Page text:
Fluctuating Attention and Financial Contagion

55 Pages Posted: 18 Jan 2015 Last revised: 30 Jul 2018

See all articles by Michael Hasler

Michael Hasler

University of Texas at Dallas, Naveen Jindal School of Management, Department of Finance

Chayawat Ornthanalai

University of Toronto - Rotman School of Management

Date Written: June 10, 2018

Abstract

Financial contagion occurs when return and volatility transmit between fundamentally unrelated sectors. Our equilibrium model shows that contagion arises because investors pay fluctuating attention to news. As a negative shock hits one sector, investors pay more attention to it. This raises the volatility of equilibrium discount rates resulting in simultaneous spikes in cross-sector correlations and volatilities. We test the economic mechanism of the model on fundamentally unrelated U.S. industries, which are identified using their customer-supplier relationships. Consistent with the model's predictions, empirical evidence shows that fluctuating attention generates return and volatility spillovers between fundamentally unrelated industries.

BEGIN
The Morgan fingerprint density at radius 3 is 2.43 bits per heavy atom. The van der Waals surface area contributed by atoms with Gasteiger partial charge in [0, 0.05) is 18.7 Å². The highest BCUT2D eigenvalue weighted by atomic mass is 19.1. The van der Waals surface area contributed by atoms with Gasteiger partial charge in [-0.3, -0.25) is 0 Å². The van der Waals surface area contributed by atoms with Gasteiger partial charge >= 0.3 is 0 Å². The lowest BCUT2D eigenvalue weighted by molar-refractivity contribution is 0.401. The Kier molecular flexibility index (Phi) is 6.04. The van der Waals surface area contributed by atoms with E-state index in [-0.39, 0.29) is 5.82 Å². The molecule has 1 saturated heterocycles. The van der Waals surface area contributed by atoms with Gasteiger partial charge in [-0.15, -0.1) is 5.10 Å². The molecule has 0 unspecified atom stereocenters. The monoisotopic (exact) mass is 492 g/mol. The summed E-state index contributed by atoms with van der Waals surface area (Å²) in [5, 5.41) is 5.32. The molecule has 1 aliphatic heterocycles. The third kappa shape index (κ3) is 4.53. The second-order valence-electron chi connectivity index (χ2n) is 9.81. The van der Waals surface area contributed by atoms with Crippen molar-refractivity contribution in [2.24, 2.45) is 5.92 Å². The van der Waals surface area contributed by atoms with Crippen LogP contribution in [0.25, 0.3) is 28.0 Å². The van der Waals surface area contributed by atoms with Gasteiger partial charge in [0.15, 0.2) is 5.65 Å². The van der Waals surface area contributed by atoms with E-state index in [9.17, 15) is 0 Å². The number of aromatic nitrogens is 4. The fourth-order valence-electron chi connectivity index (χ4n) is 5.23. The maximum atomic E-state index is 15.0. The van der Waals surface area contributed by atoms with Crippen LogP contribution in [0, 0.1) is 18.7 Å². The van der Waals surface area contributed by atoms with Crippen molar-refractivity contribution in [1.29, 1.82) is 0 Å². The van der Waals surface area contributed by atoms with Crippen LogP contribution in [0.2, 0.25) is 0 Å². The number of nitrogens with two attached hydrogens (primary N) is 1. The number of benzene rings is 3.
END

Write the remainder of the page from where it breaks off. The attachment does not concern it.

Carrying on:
Keywords: Asset Pricing; General Equilibrium; Learning; Attention; Contagion

JEL Classification: G12; G13; G14

Suggested Citation

Hasler, Michael and Ornthanalai, Chayawat, Fluctuating Attention and Financial Contagion (June 10, 2018). Journal of Monetary Economics, Forthcoming, Rotman School of Management Working Paper No. 2551085, Available at SSRN: https://ssrn.com/abstract=2551085 or http://dx.doi.org/10.2139/ssrn.2551085

Michael Hasler (Contact Author)

University of Texas at Dallas, Naveen Jindal School of Management, Department of Finance ( email )

800 West Campbell
Richarson, TX 75080
United States

Chayawat Ornthanalai

University of Toronto - Rotman School of Management ( email )

105 St. George Street
Toronto, Ontario M5S 3E6 M5S1S4
Canada

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